And I fired back this answer:

we should teach them to be 21st century citizens, part of which is teaching them to contribute to public discourse by all means

But 140 characters isn’t always enough to wrap up a response, so I added this follow-up:

yeah, we should be prepping kids so they can conduct random acts of journalism when moments arise that demand coverage, debate

This notion of “random acts of journalism” is something I’ve talked about before when people ask me if I see my role as a blogger as being the same as being a journalist. It’s not a yes or no kinda question. Sometimes when I blog, I’m just talking about my cats or the stuff I’m doing over the weekend. Other times I’m reporting, digging, exploring, analyzing, publishing what could only be described as journalism. Think of it as journalism on-demand - not in the sense that I’m accessing news at my convenience, but that I’m willing and capable to engage in my own acts of journalism when the moment demands it.

That’s what I was talking about when I tweeted to Will that part of the role of being a true 21st century citizen is having both the skills and the mindset to participate in civic processes whenever possible. Almost every student today has a camera phone and an active online presence - two of the basic building blocks of being a citizen journalist. Of course, the reality is that 99.99% of what students post online don’t come any where close to what anyone would ever consider journalism. Nonethless, the latest generation of students are already more civically engaged both online and offline that my generation ever was. And most of this engagement is peer-inspired. They’re not doing it because we taught them to do it in schools. They’re doing it because their type of peer interaction - always on, always connected, always in conversation - expects it of them. Brazilian cultural minister Gilberto Gil, who happened to be at the conferenced, used the term “peeracy” to describe this new culture of sharing and participation.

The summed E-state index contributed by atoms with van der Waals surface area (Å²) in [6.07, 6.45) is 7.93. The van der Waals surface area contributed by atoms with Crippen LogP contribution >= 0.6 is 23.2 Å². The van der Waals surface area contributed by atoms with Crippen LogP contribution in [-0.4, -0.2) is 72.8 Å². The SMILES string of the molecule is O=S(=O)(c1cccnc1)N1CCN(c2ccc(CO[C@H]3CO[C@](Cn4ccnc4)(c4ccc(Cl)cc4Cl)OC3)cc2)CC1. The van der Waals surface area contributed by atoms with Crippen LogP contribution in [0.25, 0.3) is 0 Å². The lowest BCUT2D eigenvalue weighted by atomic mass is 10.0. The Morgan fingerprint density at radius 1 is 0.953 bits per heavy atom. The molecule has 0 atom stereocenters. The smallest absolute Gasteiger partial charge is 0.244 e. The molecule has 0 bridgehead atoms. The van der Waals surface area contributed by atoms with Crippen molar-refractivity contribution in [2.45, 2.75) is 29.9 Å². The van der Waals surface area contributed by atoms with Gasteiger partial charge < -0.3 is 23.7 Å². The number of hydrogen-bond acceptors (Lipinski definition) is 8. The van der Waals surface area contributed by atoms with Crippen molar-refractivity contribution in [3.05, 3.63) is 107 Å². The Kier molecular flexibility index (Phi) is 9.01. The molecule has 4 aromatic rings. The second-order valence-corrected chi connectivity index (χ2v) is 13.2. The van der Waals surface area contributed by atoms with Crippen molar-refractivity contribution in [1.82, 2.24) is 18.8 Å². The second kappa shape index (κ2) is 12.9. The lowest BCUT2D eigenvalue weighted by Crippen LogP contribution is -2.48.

Having said all that, I still think there’s a role educators can be playing to help prep students to be better online citizens, including acting as citizen journalists to document what’s going on in their community, promoting what’s working and demanding fixes to what’s not. So now that I’ve left the conference, I’m trying to get a picture in my head of what kinds of lessons, if any, we should be teaching to accomplish this goal. For example, one of Gilberto Gil’s colleagues from the Brazilian culture ministry, Claudio Prado, described local initiatives where young people were introduced to the Internet by having their very first act online be be posting something they’ve created themselves. Not to learn how to download, but upload. Not to frame themselves as consumers, but as producers.

What about you? Do you think there’s a role we should be playing to prepare students to be better citizens through what they do online, including citizen journalism? What might that look like in a curricular context?

I don’t know what the answer is, but it’s a conversation I want to have. As journalist Roy Greenslade wrote earlier today, “When we journalists talk about integration we generally mean integrating print and online activities. But the true integration comes online itself. The integration between journalists and citizens.”